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Metamorphic.

This is how I’d like to describe my 2012. I had to grow quickly into the shoes of a mother, and then a mother who also worked outside the home. Spiritually, I found myself being transformed by His word and yearning to be more and more a disciple of Christ than being just a “Christian.” I have met some godly people this year who have been role models, and who have helped me with my Christian walk, encouraging me to press on when the going was difficult. 2012 was filled with lots of joy and love, as well as disappointments, challenges, and anxieties. Through it all, I had to shed old perspectives and adopt new ways of thinking and living. Hopefully, I have inched slightly closer to what God has willed for me in my life.

Next year is already looking to be another exciting one. I’d like to continue this metamorphosis, and think this is quite apt as my overarching verse:

Romans 12:2 Do not conform to the pattern of this world, but be transformed by the renewing of your mind. Then you will be able to test and approve what God’s will is—his good, pleasing and perfect will.

How would you sum up your 2012?

Eastern European Easter Eggs by chertartlet

Happy Blessed Easter, everyone. These beautifully decorated easter eggs were part of a collection from the University of British Columbia’s Museum of Anthropology we saw when we visited the place a couple weeks back. I believe they are from Eastern Europe. Did you know the history of easter eggs?  I only found this out recently. Having grown up Christian and still practicing the faith, I never remembered anything about easter eggs in the Bible so where did this tradition come from?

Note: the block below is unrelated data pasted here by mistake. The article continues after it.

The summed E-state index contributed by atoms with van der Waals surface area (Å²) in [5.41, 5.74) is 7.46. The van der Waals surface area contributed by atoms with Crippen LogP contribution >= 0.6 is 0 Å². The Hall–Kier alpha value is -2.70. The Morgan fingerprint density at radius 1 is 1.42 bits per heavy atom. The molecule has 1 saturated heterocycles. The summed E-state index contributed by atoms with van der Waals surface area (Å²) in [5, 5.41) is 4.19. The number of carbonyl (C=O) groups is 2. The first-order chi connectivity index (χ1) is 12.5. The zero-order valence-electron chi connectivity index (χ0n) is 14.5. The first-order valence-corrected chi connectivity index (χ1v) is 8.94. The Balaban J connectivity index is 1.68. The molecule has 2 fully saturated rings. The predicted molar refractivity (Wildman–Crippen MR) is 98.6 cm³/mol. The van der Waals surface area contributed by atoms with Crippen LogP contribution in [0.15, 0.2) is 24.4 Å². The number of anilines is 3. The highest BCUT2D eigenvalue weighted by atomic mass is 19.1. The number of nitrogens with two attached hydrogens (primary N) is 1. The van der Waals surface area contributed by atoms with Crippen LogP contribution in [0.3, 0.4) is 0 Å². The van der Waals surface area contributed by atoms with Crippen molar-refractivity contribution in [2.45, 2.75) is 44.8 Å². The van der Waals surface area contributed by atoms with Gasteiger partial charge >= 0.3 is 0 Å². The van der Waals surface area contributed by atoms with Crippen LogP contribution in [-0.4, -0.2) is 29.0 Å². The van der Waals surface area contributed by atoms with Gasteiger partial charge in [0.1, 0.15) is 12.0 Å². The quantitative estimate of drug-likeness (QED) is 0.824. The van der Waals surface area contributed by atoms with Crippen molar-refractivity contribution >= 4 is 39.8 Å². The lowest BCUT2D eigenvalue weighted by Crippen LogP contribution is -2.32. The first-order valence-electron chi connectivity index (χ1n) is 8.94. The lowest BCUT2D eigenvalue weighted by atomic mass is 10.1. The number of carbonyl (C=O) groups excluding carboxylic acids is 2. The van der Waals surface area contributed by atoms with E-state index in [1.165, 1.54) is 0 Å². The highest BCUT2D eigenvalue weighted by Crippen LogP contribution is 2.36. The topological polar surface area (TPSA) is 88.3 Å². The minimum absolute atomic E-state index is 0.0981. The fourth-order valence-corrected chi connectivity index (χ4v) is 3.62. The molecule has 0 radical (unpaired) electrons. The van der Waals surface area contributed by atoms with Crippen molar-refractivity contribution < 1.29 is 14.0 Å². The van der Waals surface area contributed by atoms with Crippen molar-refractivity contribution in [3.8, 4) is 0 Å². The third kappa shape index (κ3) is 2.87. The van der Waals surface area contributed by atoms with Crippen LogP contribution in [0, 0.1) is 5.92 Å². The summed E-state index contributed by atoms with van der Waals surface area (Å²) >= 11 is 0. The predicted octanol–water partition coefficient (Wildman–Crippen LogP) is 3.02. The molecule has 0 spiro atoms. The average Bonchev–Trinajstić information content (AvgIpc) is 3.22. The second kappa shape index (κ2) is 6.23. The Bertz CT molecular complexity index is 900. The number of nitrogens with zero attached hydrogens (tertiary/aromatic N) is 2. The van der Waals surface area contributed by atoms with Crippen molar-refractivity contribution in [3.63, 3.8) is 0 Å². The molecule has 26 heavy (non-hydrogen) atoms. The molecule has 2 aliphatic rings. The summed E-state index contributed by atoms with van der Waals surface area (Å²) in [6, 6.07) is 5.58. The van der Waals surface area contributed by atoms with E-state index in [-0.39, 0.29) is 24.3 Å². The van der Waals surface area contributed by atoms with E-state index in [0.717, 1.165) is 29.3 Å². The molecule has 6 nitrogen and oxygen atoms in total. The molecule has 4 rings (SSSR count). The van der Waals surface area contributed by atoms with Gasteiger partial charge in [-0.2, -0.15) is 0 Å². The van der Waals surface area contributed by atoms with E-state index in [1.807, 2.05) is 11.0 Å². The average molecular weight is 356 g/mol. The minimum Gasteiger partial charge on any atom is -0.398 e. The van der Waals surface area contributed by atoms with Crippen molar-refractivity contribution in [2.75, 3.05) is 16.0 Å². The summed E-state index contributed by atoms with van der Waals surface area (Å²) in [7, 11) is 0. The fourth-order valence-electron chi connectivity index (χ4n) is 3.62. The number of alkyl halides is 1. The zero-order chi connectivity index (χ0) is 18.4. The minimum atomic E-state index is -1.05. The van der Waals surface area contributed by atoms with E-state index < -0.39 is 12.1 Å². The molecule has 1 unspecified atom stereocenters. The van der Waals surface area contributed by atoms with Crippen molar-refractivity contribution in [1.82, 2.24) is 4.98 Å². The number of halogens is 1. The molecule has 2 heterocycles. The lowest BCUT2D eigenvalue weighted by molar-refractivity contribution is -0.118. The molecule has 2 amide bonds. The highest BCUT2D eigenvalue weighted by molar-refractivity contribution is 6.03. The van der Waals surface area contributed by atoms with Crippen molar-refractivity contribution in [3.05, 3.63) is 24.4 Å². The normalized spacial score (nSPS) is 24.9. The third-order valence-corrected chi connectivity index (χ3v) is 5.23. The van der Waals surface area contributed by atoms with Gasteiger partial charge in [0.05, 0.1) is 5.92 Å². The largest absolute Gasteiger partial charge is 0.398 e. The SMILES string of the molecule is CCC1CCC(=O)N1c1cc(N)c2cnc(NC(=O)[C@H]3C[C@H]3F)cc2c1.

Good old Wikipedia had some of the the answer (as always!). Traditionally, consumption of eggs were prohibited, along with meat and dairy during lent as Catholics prepared for Easter Sunday. On Easter Sunday, they would break their fast, and bring lots of eggs along with other goodies to share. Easter egg dying was part of the Catholic tradition, and red was the color used, to symbolize Christ’s blood.

Presumably, this started the evolution of the easter egg decoration and all the other fun easter egg stuff like easter egg hunts. Since Catholicism had such a strong presence, I guess protestant Christians took the tradition and continued on with it. (Tho I know of some really fundamental Christian churches that forbid easter eggs.) Easter eggs or not, I alway enjoy Easter Sunday as a special day to remember that Jesus Christ rose from the dead after dying a cruel and horrible death for the sins of the world. In doing so He created a way for us to have a relationship with Him. It is the story of love, sacrifice and grace. I am glad I worship a loving God who is risen and alive.

Regardless of your views on Easter, I hope you all had a wonderful Sunday with family and friends and got to indulge in lots of yummy chocolates and hot cross buns. I can’t wait for Benji to be old enough to participate in Easter egg hunts. It’s gonna be SO cute! 

Now, my other question is…where did the Easter bunny rabbit come from?!!

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Tulips from Bry. We spent a great Valentine’s day together and with Benji. Bry got me flowers, I got him chips, and we made a nice dinner together (i.e., took turns to cook and look after Benji).I like that Valentine’s day has now broadened to be a day of remembering to show love for your significant other AND friends/family. In all that, I also remembered the great love that Christ showed to us from the verse in John 15:13: “Greater love hath no man than this, that a man lay down his life for his friends.”

Hope you all had a wonderful Valentine’s day celebrating with friends, family, and most of all, basking in Christ’s love for us.